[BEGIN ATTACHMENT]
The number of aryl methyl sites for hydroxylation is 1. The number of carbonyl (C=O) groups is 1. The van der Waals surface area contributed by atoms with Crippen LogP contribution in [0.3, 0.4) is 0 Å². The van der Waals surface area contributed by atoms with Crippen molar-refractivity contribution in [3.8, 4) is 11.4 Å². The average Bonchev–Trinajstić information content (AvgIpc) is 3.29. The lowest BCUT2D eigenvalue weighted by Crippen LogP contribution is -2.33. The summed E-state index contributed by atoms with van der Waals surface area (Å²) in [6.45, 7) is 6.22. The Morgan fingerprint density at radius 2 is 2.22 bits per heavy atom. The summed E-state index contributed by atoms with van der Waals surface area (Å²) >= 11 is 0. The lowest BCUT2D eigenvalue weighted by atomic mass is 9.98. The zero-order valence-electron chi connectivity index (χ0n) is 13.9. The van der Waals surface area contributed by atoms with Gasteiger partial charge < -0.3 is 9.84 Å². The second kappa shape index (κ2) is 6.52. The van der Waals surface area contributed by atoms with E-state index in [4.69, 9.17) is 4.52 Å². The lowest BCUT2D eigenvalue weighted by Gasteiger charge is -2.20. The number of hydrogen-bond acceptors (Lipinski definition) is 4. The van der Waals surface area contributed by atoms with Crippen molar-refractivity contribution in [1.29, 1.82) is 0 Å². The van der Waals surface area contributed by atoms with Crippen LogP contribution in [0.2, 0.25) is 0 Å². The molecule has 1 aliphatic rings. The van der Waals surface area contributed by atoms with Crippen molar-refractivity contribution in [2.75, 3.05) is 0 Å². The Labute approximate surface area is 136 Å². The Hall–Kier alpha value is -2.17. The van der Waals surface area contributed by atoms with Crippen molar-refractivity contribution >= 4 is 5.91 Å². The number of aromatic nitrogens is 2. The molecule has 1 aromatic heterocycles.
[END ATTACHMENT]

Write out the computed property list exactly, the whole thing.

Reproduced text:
The number of aryl methyl sites for hydroxylation is 1. The number of carbonyl (C=O) groups is 1. The van der Waals surface area contributed by atoms with Crippen LogP contribution in [0.3, 0.4) is 0 Å². The van der Waals surface area contributed by atoms with Crippen molar-refractivity contribution in [3.8, 4) is 11.4 Å². The average Bonchev–Trinajstić information content (AvgIpc) is 3.29. The lowest BCUT2D eigenvalue weighted by Crippen LogP contribution is -2.33. The summed E-state index contributed by atoms with van der Waals surface area (Å²) in [6.45, 7) is 6.22. The Morgan fingerprint density at radius 2 is 2.22 bits per heavy atom. The summed E-state index contributed by atoms with van der Waals surface area (Å²) >= 11 is 0. The lowest BCUT2D eigenvalue weighted by atomic mass is 9.98. The zero-order valence-electron chi connectivity index (χ0n) is 13.9. The van der Waals surface area contributed by atoms with Gasteiger partial charge < -0.3 is 9.84 Å². The second kappa shape index (κ2) is 6.52. The van der Waals surface area contributed by atoms with E-state index in [4.69, 9.17) is 4.52 Å². The lowest BCUT2D eigenvalue weighted by Gasteiger charge is -2.20. The number of hydrogen-bond acceptors (Lipinski definition) is 4. The van der Waals surface area contributed by atoms with Crippen molar-refractivity contribution in [1.29, 1.82) is 0 Å². The van der Waals surface area contributed by atoms with Crippen LogP contribution in [0.2, 0.25) is 0 Å². The molecule has 1 aliphatic rings. The van der Waals surface area contributed by atoms with Crippen molar-refractivity contribution in [2.75, 3.05) is 0 Å². The Labute approximate surface area is 136 Å². The Hall–Kier alpha value is -2.17. The van der Waals surface area contributed by atoms with Crippen molar-refractivity contribution >= 4 is 5.91 Å². The number of aromatic nitrogens is 2. The molecule has 1 aromatic heterocycles.